• 3. Li-Ching Chang, et al 276 RPD on implants and natural teethconsiderations. After implantation (one implant site: of implants used solely as a vertical stop is less thancanine position), Case 1 remained in Kennedy Class that of implants using resilient attachments.(11)II (Figs. 1A and 1B), whereas Case 2 (2 implant Brudvik noted that the appropriate position forsites: Lateral incisor and first molar) moved from the implants was on the molar (to prevent the distalKennedy Class II to Kennedy Class III (Figs. 1C and free end) and canine positions (to provide vertical1D). For these two cases, the opposing occlusion was support and retention when the lateral incisor is thenatural teeth, and the bone loss of the implants was only choice for terminal abutment).(6) When the den-negligible (Fig. 2 and Fig. 3). tal condition is classified as Kennedy Class III or IV, Both patients were satisfied with their dentures the implants can be used as overdenture abutments,in terms of function and aesthetics. Regular 3-month combined with some attachments to provide reten-follow-up visits revealed that the periodontal and tion.(6) When the implants are connected with otherperi-implant conditions were stable. There was no attachments (such as conventional clasping on otherexcessive intrusion or mobility of the teeth, nor were teeth or precision milled crowns), the lateral stabilityany visible changes in the bone levels of the natural and retention can be enhanced. When a singleteeth or implants noted on radiographs. DISCUSSION A B When combining implants and natural teeth inthe design of fixed partial dentures, the greatest con-cerns are implant overload and natural tooth intru-sion. Therefore, this design should be avoided. If thisdesign must be used, a natural tooth with little mobil-ity should be chosen for the combination. (1-4)However, to date, few cases of removable partialdenture with implants and natural teeth have beenreported. Moreover, Mitrani et al. (2003) reportedthat the mean bone loss of the posterior implants fordistal extension removable prostheses is less than 1mm after functional loading, but the mean bone loss A B C DFig. 1 The clinical results after prosthetic treatments: (A)without RPD insertion in case 1 patient; (B) with RPD inser- Fig. 2 The radiographic follow-up after prosthetic treatmenttion in case 1 patient; (C) without RPD insertion in case 2 in Case 1: (A) post-loading one month; (B) post-loading 24patient; (D) with RPD insertion in case 2 patient. months. Chang Gung Med J Vol. 30 No. 3 May-June 2007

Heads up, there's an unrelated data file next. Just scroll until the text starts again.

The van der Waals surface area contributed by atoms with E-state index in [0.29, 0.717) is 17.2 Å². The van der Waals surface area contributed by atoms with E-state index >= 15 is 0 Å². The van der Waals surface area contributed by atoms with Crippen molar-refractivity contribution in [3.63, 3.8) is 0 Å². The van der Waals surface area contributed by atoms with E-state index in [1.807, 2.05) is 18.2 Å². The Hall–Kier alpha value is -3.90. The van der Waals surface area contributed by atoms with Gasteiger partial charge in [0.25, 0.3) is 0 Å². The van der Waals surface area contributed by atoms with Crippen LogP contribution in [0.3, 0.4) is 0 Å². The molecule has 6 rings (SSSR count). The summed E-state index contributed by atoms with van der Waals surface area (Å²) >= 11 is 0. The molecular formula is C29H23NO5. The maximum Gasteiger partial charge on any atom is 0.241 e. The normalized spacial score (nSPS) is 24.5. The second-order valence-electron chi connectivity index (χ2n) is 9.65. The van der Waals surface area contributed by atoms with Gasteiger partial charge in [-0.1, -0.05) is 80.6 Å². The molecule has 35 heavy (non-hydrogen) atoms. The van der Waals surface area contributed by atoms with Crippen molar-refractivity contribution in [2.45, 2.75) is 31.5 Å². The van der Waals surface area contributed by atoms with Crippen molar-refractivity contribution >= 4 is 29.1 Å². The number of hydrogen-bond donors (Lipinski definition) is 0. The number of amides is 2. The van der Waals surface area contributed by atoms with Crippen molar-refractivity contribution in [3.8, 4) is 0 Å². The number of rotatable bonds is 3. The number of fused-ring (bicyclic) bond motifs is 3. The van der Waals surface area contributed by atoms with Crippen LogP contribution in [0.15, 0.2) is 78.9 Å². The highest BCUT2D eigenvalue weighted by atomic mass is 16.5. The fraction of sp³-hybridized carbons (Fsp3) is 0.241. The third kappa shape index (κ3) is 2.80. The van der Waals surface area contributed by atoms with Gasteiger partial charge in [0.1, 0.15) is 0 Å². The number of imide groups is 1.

• 4. 277 Li-Ching Chang, et al RPD on implants and natural teeth A BFig. 3 The radiographic follow-up after prosthetic treatment in Case 2: (A) post-loading 6 months ; (B) post-loading 24 months.implant abutment is used on a removable partial den- both attachments had similar stability, but the formerture, the use of extracoronal attachments (such as an was easier to manipulate.(14,15) In addition, ball attach-O-ring) is indicated. On the other hand, stress relief ments can share loads across broader areas ofshould be considered in the application of intracoro- mucosa and decrease the stress on the peri-implantnal attachments (such as resilient wire).(6) bone.(16,17) Although, in some reports, no differences Cases 1 and 2 were similar in that both of them were found between these two types of attachment inhad missing teeth on the left quarter of the mandibu- surrounding bone loss and mucosal health, barlar arch. Different designs were used owing to eco- attachments may require more repairs.(18-20) When ver-nomic considerations. After implantation (one tical space is limited, the Locator can be used as aimplant in the left mandibular canine position), Case new alternative (3 i Implant Innovations Inc.1 remained in Kennedy Class II, whereas Case 2 (2 U.S.A.).implants in left mandibular lateral incisor and first The two patients were satisfied with their den-molar positions) changed from Kennedy Class II to tures in terms of function and aesthetics. Regular fol-Kennedy Class III. For these two cases, the opposing low-up visits revealed that the periodontal and peri-occlusion was natural teeth, but the bone loss around implant conditions were stable; there were no exces-the implants was negligible after 3 years of function- sive intrusions or mobility problems of the teeth; andal loading. The significant amounts of time and no visible changes in the bone levels of the naturalmoney needed to resolve selected cases with pros- teeth and implants were noted on radiographs. Sincethetic complications, as is done for implant-retained the duration of the observation was only about 38mandibular overdentures, are not required.(12,13) These months, further follow-up visits are necessary totwo cases required realignment and O-ring replace- determine whether these dentures remain stable overment only twice. the long term. These two implants (3i, Osseotite) on the left Because the structures of implants and naturalmandible were attached with ball attachments instead teeth are different, their mobility also differs. If it isof bar attachments, which were originally proposed possible, attempts to include both implants and nat-for Case 2. The main reason for this change was that ural teeth in prostheses should not be made. If theChang Gung Med J Vol. 30 No. 3May-June 2007